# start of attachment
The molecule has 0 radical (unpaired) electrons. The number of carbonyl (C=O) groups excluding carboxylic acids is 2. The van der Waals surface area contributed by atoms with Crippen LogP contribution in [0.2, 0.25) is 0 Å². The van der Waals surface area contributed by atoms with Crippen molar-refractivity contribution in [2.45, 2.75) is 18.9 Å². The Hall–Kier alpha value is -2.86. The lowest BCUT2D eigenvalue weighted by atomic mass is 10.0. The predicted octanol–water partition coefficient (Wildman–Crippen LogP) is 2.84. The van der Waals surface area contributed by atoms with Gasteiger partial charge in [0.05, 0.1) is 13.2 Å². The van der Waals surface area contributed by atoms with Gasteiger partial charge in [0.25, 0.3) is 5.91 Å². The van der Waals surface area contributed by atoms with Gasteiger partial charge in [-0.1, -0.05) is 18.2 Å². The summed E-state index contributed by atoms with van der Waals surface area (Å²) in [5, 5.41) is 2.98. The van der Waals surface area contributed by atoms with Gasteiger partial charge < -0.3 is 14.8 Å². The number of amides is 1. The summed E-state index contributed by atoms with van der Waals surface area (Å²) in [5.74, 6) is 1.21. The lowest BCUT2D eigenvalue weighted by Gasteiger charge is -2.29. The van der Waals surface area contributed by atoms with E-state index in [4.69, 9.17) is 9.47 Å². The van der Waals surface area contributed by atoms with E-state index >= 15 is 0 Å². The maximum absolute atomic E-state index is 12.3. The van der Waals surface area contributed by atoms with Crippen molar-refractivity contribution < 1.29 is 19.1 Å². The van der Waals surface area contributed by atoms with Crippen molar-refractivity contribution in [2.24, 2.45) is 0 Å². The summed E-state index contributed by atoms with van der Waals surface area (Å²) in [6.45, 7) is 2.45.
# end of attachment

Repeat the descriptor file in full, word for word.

The molecule has 0 radical (unpaired) electrons. The number of carbonyl (C=O) groups excluding carboxylic acids is 2. The van der Waals surface area contributed by atoms with Crippen LogP contribution in [0.2, 0.25) is 0 Å². The van der Waals surface area contributed by atoms with Crippen molar-refractivity contribution in [2.45, 2.75) is 18.9 Å². The Hall–Kier alpha value is -2.86. The lowest BCUT2D eigenvalue weighted by atomic mass is 10.0. The predicted octanol–water partition coefficient (Wildman–Crippen LogP) is 2.84. The van der Waals surface area contributed by atoms with Gasteiger partial charge in [0.05, 0.1) is 13.2 Å². The van der Waals surface area contributed by atoms with Gasteiger partial charge in [0.25, 0.3) is 5.91 Å². The van der Waals surface area contributed by atoms with Gasteiger partial charge in [-0.1, -0.05) is 18.2 Å². The summed E-state index contributed by atoms with van der Waals surface area (Å²) in [5, 5.41) is 2.98. The van der Waals surface area contributed by atoms with Gasteiger partial charge < -0.3 is 14.8 Å². The number of amides is 1. The summed E-state index contributed by atoms with van der Waals surface area (Å²) in [5.74, 6) is 1.21. The lowest BCUT2D eigenvalue weighted by Gasteiger charge is -2.29. The van der Waals surface area contributed by atoms with E-state index in [4.69, 9.17) is 9.47 Å². The van der Waals surface area contributed by atoms with E-state index >= 15 is 0 Å². The maximum absolute atomic E-state index is 12.3. The van der Waals surface area contributed by atoms with Crippen molar-refractivity contribution < 1.29 is 19.1 Å². The van der Waals surface area contributed by atoms with Crippen molar-refractivity contribution in [2.24, 2.45) is 0 Å². The summed E-state index contributed by atoms with van der Waals surface area (Å²) in [6.45, 7) is 2.45.